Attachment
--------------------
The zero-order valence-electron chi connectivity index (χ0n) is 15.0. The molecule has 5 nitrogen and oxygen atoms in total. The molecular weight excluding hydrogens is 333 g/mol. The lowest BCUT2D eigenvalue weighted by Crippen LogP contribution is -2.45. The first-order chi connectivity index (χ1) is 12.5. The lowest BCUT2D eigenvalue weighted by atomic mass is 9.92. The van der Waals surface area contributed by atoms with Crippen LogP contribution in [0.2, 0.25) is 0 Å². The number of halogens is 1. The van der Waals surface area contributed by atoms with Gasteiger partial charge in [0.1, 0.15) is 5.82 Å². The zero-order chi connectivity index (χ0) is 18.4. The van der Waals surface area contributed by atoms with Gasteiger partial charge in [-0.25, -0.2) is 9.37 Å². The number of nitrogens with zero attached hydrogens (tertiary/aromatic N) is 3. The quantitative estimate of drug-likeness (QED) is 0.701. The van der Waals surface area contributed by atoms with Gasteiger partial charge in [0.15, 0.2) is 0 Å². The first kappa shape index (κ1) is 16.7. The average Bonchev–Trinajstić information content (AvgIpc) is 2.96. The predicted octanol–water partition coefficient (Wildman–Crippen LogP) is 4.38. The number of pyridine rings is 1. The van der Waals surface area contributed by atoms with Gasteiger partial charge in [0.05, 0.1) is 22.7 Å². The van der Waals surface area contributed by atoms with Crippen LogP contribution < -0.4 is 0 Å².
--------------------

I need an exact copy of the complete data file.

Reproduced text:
The zero-order valence-electron chi connectivity index (χ0n) is 15.0. The molecule has 5 nitrogen and oxygen atoms in total. The molecular weight excluding hydrogens is 333 g/mol. The lowest BCUT2D eigenvalue weighted by Crippen LogP contribution is -2.45. The first-order chi connectivity index (χ1) is 12.5. The lowest BCUT2D eigenvalue weighted by atomic mass is 9.92. The van der Waals surface area contributed by atoms with Crippen LogP contribution in [0.2, 0.25) is 0 Å². The number of halogens is 1. The van der Waals surface area contributed by atoms with Gasteiger partial charge in [0.1, 0.15) is 5.82 Å². The zero-order chi connectivity index (χ0) is 18.4. The van der Waals surface area contributed by atoms with Gasteiger partial charge in [-0.25, -0.2) is 9.37 Å². The number of nitrogens with zero attached hydrogens (tertiary/aromatic N) is 3. The quantitative estimate of drug-likeness (QED) is 0.701. The van der Waals surface area contributed by atoms with Gasteiger partial charge in [0.15, 0.2) is 0 Å². The first kappa shape index (κ1) is 16.7. The average Bonchev–Trinajstić information content (AvgIpc) is 2.96. The predicted octanol–water partition coefficient (Wildman–Crippen LogP) is 4.38. The number of pyridine rings is 1. The van der Waals surface area contributed by atoms with Gasteiger partial charge in [0.05, 0.1) is 22.7 Å². The van der Waals surface area contributed by atoms with Crippen LogP contribution < -0.4 is 0 Å².